“This volume of activity speaks to the diligence and commitment of FTC staff despite significant resource constraints,” Farrar added.
‘Lots of Knowledge’
A certain level of turnover is normal at the FTC, especially in the months after a new chair is confirmed early in a presidential administration. Planned retirements contribute to the departure numbers. And the agency has increased its staff of attorneys by about 200 in the last two decades.
The chaos of the Covid-19 pandemic and the Great Resignation in 2021 also likely contributed to some staff departures.
But the disproportionate spike in departures, particularly in leadership, is unusual, even if not catastrophic, said Daniel Kaufman, who served as Bureau of Consumer Protection deputy director for nearly a decade until October 2021.
Despite added hiring, the agency’s loss of institutional memory could prove a long-term problem as it grapples with heavier workloads and more intensive merger reviews.
“When you have an agency with this broad jurisdiction and you lose people who have been at agency for years with lots of knowledge—the experts—that’s a loss for the agency in terms of substantive expertise and also because the agency focuses on positive management: managerial expertise with people who understand how to get things done,” said Kaufman, now a BakerHostetler partner.
The FTC—working with the Justice Department’s antitrust division—is also undertaking a major overhaul of the merger guidelines, which outline how the regulators analyze and address deals for their anticompetitive impact.
“With this much change—the guidelines and the like—it’s helpful to have people who went through prior guideline revisions and those sorts of things,” Feinstein said.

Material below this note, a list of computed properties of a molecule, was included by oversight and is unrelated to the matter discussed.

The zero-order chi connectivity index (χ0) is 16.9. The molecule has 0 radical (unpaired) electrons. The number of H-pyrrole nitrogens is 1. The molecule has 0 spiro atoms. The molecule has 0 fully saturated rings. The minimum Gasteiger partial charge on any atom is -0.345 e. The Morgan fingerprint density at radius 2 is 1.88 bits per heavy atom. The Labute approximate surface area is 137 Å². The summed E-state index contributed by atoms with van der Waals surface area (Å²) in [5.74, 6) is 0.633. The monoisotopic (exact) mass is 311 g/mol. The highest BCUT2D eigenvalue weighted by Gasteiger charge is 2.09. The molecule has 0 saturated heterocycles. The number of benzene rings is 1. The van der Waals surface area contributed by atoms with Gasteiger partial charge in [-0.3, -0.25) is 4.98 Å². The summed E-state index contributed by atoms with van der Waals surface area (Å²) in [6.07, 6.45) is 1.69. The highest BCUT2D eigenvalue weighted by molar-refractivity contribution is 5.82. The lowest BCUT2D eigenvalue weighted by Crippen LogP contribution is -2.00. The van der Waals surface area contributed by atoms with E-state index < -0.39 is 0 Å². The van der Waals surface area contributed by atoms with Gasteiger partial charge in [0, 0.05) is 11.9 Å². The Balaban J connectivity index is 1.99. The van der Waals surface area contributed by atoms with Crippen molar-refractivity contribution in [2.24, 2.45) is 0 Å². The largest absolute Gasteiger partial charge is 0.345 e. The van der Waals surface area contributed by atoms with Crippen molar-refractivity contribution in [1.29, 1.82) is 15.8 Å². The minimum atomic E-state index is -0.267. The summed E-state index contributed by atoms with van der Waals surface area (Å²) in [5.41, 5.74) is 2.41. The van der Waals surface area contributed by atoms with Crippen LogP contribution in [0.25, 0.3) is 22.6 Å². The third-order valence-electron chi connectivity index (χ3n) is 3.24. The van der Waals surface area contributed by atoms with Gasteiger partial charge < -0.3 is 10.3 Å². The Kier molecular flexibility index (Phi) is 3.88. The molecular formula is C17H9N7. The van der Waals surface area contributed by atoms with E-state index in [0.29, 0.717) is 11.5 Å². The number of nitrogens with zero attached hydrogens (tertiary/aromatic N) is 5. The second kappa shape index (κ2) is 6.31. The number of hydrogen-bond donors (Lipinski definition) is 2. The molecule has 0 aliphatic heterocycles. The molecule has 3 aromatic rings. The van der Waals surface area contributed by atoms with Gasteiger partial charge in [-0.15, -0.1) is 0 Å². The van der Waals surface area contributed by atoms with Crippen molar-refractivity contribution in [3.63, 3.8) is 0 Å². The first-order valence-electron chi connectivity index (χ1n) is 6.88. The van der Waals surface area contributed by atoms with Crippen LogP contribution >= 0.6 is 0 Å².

Critics of the FTC’s Democratic majority have also raised concerns about staff departure.
“Rampant dissatisfaction among staff has led to the departures of many experienced personnel, causing a notable ‘brain drain,’” departing Republican Commissioner Christine Wilson said in her resignation letter March 2.
She also highlighted a 2022 employee viewpoint survey, which showed that just under half of FTC employees believe their senior leaders maintain high standards of honesty and integrity. That’s down from 87% in 2020 under previous Chairman Joseph Simons.
“Chair Khan is extraordinarily proud of the work that FTC staff do every day to further our mission to protect consumers and fair competition,” said FTC Chief of Staff Elizabeth Wilkins in a statement. “She has taken meaningful steps to address concerns raised in the viewpoint survey because she believes that creating a good environment for her hard working FTC colleagues is central to achieving her antitrust agenda.”
“What jumps out at me is that what we’ve been hearing anecdotally appears to be true: that lawyers did leave in the first full year of the Biden administration,” said Douglass Ross, a professor at the University of Washington School of Law and a former antitrust division attorney.
“That supports the argument some observers were making that some staff were leaving in response to leadership changes at the FTC,” Ross said.